Julaya, a fintech startup based out of Ivory Coast, has reportedly announced a $2 million pre-Series A funding. The funding would supposedly facilitate the expansion of its products across West Africa.
It is worth noting that Julaya, which was launched to digitize trade payments, helps firms streamline accounting and enhance operational efficacy by digitizing payments made to suppliers and workers rather than making cash payments.
Julaya apparently allows institutions and businesses to disburse payments to mobile banking and mobile money wallets. To accomplish this, the company works with other fintech startups and telecom operators in the region, claim reliable sources.
Charles Talbot, one of the two founders of Julaya, stated that mobile money is reaching a mature stage where public as well as business institution use-cases offer new growth opportunities to the industry. Talbot added that the pandemic has broadened minds regarding the need for digitized payments.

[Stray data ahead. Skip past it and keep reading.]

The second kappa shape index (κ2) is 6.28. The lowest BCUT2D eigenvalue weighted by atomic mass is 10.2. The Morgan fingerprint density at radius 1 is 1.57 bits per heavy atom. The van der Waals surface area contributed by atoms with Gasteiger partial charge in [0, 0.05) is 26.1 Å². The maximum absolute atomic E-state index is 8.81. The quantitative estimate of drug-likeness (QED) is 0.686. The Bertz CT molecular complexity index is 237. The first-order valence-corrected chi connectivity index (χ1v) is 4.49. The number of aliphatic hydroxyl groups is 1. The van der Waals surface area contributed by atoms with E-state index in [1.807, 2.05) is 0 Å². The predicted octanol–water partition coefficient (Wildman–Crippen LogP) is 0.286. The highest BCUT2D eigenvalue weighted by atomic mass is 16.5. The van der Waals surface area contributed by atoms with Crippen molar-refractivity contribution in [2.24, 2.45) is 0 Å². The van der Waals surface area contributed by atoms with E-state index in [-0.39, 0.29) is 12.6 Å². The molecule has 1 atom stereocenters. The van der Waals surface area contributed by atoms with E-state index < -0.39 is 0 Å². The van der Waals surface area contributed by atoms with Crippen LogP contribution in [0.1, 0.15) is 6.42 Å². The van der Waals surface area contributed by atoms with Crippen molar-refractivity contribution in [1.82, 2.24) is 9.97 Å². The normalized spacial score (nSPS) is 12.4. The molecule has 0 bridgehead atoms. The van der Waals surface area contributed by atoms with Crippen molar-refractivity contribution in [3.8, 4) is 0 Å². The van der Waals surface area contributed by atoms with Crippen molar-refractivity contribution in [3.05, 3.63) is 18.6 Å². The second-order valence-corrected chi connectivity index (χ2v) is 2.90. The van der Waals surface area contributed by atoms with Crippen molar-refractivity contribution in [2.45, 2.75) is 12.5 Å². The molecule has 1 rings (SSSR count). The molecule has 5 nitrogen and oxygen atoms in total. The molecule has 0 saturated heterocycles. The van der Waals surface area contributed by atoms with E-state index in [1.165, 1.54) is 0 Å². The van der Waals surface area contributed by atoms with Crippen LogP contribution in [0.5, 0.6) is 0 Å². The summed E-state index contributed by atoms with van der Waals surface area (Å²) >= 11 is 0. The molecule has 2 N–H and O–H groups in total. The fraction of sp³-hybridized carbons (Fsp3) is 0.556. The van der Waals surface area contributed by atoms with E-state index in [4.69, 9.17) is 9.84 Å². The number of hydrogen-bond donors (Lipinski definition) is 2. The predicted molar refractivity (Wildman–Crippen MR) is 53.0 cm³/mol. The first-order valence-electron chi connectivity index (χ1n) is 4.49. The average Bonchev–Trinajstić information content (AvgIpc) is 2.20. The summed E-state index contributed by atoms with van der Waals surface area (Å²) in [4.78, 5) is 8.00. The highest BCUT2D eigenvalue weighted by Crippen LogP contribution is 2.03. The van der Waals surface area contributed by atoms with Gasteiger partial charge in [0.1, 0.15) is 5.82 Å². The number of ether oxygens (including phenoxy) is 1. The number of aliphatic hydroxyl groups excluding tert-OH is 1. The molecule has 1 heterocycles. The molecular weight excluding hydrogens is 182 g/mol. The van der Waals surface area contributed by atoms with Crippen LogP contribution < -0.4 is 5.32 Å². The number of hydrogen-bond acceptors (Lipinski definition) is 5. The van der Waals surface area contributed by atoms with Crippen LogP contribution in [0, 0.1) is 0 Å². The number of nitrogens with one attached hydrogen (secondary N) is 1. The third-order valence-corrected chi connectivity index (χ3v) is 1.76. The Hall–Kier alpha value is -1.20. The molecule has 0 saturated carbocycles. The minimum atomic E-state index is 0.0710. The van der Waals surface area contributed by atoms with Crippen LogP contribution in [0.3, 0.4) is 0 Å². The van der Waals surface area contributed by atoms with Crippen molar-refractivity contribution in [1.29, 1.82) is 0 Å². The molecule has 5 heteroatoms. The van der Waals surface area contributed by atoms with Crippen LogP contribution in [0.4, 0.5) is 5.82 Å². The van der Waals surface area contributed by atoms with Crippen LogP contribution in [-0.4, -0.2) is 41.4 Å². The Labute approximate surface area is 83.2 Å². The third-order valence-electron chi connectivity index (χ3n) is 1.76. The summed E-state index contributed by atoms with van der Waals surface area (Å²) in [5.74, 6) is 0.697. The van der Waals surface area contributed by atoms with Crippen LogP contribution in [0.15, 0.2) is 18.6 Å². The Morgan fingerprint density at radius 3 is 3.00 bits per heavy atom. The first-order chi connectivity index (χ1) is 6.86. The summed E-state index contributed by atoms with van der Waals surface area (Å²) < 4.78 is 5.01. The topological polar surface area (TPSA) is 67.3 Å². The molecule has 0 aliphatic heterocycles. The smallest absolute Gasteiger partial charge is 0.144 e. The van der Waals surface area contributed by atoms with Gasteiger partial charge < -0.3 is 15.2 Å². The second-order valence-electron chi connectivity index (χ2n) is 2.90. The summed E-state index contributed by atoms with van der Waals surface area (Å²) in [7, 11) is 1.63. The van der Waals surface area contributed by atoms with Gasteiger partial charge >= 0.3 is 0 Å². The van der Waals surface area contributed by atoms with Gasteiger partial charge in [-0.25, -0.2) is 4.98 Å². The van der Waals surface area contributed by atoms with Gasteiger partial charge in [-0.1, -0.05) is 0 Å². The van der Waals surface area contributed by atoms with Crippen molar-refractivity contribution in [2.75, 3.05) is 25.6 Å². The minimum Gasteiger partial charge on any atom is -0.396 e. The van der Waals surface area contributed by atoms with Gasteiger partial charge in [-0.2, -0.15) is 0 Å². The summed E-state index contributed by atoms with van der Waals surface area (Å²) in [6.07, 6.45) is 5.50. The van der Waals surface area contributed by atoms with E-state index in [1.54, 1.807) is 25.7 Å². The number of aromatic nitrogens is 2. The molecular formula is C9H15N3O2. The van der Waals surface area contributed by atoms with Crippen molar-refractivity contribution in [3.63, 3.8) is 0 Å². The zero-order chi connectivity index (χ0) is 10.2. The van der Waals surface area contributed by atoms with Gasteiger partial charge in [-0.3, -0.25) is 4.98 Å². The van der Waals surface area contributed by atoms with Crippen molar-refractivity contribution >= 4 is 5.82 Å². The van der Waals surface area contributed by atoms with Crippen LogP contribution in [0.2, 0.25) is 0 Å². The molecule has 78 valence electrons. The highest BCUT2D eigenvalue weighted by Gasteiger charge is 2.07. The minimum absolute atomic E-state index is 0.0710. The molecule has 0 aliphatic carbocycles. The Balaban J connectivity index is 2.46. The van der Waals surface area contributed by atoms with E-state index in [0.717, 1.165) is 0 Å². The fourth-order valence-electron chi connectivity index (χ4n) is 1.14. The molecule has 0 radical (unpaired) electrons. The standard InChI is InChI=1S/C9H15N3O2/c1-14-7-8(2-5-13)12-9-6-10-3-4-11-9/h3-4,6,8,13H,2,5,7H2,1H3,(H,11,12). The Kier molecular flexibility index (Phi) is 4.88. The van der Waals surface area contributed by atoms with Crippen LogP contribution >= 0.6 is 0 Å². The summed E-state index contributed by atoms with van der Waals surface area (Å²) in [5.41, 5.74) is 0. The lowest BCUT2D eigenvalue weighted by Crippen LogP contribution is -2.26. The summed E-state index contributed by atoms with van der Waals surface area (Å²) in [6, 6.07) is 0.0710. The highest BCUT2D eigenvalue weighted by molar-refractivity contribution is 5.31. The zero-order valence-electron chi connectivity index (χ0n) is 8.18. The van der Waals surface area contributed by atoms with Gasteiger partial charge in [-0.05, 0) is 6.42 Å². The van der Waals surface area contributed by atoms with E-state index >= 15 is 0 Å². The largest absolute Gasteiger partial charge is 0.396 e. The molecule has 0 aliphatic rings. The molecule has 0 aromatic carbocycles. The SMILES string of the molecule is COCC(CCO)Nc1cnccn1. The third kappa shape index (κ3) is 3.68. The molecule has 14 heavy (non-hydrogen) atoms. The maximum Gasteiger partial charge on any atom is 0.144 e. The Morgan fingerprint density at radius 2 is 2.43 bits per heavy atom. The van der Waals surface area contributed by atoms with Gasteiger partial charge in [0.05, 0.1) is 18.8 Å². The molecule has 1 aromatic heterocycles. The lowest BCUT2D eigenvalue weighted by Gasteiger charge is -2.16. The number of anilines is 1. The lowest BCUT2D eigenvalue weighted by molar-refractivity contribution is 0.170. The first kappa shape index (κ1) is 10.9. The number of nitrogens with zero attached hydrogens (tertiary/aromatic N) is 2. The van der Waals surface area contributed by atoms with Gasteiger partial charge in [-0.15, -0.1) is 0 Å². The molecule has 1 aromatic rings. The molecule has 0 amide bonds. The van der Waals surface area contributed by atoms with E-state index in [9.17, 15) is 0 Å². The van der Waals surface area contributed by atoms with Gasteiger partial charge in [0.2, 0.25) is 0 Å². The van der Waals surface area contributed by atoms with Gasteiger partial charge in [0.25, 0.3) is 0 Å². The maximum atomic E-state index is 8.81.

Fintech competition in the West African region has made digital finance more affordable for consumers, Talbot claimed. He further added that technical integrations with telecom operators have become more reliable, as per reports.
Notably, Mathias Léopoldie, founder, Julaya, said that they face certain challenges from distribution channels, which makes it difficult for them to sell at affordable costs en masse. Léopoldie explained that another challenge arises from businesses finding it difficult to trust digitized payments, according to reports.
Reportedly, a wire transfer in Ivory Coast can take one to three days to complete and customers need to check payment status with the bank branch. Businesses apparently do not trust digital practices as they often have shortcomings.
Léopoldie said that educating the market about digital experiences poses a high cost on acquisition, and finding talents with a startup mindset is tough, reports suggest.
Julaya was founded by Léopoldie and Talbot in 2018, who had initially worked at LemonWay, the French payment fintech firm, in Burkina Faso and Mali, claim reliable sources.